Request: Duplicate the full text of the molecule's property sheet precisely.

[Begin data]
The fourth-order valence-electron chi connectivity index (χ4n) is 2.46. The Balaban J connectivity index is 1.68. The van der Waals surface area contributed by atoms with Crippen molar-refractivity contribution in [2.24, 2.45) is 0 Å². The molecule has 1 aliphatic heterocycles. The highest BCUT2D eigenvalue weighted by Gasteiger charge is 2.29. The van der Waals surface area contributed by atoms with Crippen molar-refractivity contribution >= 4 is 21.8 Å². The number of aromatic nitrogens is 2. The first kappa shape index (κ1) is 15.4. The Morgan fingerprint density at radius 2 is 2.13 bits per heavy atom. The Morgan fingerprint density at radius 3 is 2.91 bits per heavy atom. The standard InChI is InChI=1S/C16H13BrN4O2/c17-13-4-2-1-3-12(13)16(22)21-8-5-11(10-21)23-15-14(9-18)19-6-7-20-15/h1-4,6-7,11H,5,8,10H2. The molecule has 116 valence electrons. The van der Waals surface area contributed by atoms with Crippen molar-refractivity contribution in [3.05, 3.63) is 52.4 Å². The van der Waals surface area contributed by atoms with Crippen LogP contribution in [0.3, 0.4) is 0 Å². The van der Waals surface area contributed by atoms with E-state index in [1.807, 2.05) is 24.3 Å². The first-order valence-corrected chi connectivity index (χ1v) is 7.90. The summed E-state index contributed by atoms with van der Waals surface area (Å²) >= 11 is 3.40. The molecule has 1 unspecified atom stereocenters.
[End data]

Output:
The fourth-order valence-electron chi connectivity index (χ4n) is 2.46. The Balaban J connectivity index is 1.68. The van der Waals surface area contributed by atoms with Crippen molar-refractivity contribution in [2.24, 2.45) is 0 Å². The molecule has 1 aliphatic heterocycles. The highest BCUT2D eigenvalue weighted by Gasteiger charge is 2.29. The van der Waals surface area contributed by atoms with Crippen molar-refractivity contribution >= 4 is 21.8 Å². The number of aromatic nitrogens is 2. The first kappa shape index (κ1) is 15.4. The Morgan fingerprint density at radius 2 is 2.13 bits per heavy atom. The Morgan fingerprint density at radius 3 is 2.91 bits per heavy atom. The standard InChI is InChI=1S/C16H13BrN4O2/c17-13-4-2-1-3-12(13)16(22)21-8-5-11(10-21)23-15-14(9-18)19-6-7-20-15/h1-4,6-7,11H,5,8,10H2. The molecule has 116 valence electrons. The van der Waals surface area contributed by atoms with Crippen molar-refractivity contribution in [3.05, 3.63) is 52.4 Å². The van der Waals surface area contributed by atoms with Crippen LogP contribution in [0.3, 0.4) is 0 Å². The van der Waals surface area contributed by atoms with E-state index in [1.807, 2.05) is 24.3 Å². The first-order valence-corrected chi connectivity index (χ1v) is 7.90. The summed E-state index contributed by atoms with van der Waals surface area (Å²) >= 11 is 3.40. The molecule has 1 unspecified atom stereocenters.